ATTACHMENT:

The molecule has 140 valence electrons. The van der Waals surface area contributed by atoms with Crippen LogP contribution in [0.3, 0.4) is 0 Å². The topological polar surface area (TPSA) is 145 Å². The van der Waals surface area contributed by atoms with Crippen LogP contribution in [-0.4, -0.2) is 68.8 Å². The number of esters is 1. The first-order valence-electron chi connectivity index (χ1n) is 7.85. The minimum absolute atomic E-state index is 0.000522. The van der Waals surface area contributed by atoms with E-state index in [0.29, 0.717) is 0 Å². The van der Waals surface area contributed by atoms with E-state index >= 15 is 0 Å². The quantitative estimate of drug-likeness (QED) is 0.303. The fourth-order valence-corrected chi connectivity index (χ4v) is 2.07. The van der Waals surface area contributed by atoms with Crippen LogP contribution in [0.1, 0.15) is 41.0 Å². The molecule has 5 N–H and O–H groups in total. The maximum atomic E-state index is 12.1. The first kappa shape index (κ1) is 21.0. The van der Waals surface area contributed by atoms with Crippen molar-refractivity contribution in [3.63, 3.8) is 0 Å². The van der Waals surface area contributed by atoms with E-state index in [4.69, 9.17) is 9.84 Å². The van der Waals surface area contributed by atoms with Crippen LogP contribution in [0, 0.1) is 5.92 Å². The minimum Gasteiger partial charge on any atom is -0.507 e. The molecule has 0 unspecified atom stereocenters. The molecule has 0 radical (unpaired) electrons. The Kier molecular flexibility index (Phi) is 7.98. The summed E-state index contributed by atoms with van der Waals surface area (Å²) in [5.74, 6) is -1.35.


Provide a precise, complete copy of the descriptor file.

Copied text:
The molecule has 140 valence electrons. The van der Waals surface area contributed by atoms with Crippen LogP contribution in [0.3, 0.4) is 0 Å². The topological polar surface area (TPSA) is 145 Å². The van der Waals surface area contributed by atoms with Crippen LogP contribution in [-0.4, -0.2) is 68.8 Å². The number of esters is 1. The first-order valence-electron chi connectivity index (χ1n) is 7.85. The minimum absolute atomic E-state index is 0.000522. The van der Waals surface area contributed by atoms with E-state index in [0.29, 0.717) is 0 Å². The van der Waals surface area contributed by atoms with E-state index >= 15 is 0 Å². The quantitative estimate of drug-likeness (QED) is 0.303. The fourth-order valence-corrected chi connectivity index (χ4v) is 2.07. The van der Waals surface area contributed by atoms with Crippen LogP contribution in [0.1, 0.15) is 41.0 Å². The molecule has 5 N–H and O–H groups in total. The maximum atomic E-state index is 12.1. The first kappa shape index (κ1) is 21.0. The van der Waals surface area contributed by atoms with Crippen molar-refractivity contribution in [3.63, 3.8) is 0 Å². The van der Waals surface area contributed by atoms with E-state index in [4.69, 9.17) is 9.84 Å². The van der Waals surface area contributed by atoms with Crippen LogP contribution in [0, 0.1) is 5.92 Å². The minimum Gasteiger partial charge on any atom is -0.507 e. The molecule has 0 unspecified atom stereocenters. The molecule has 0 radical (unpaired) electrons. The Kier molecular flexibility index (Phi) is 7.98. The summed E-state index contributed by atoms with van der Waals surface area (Å²) in [5.74, 6) is -1.35.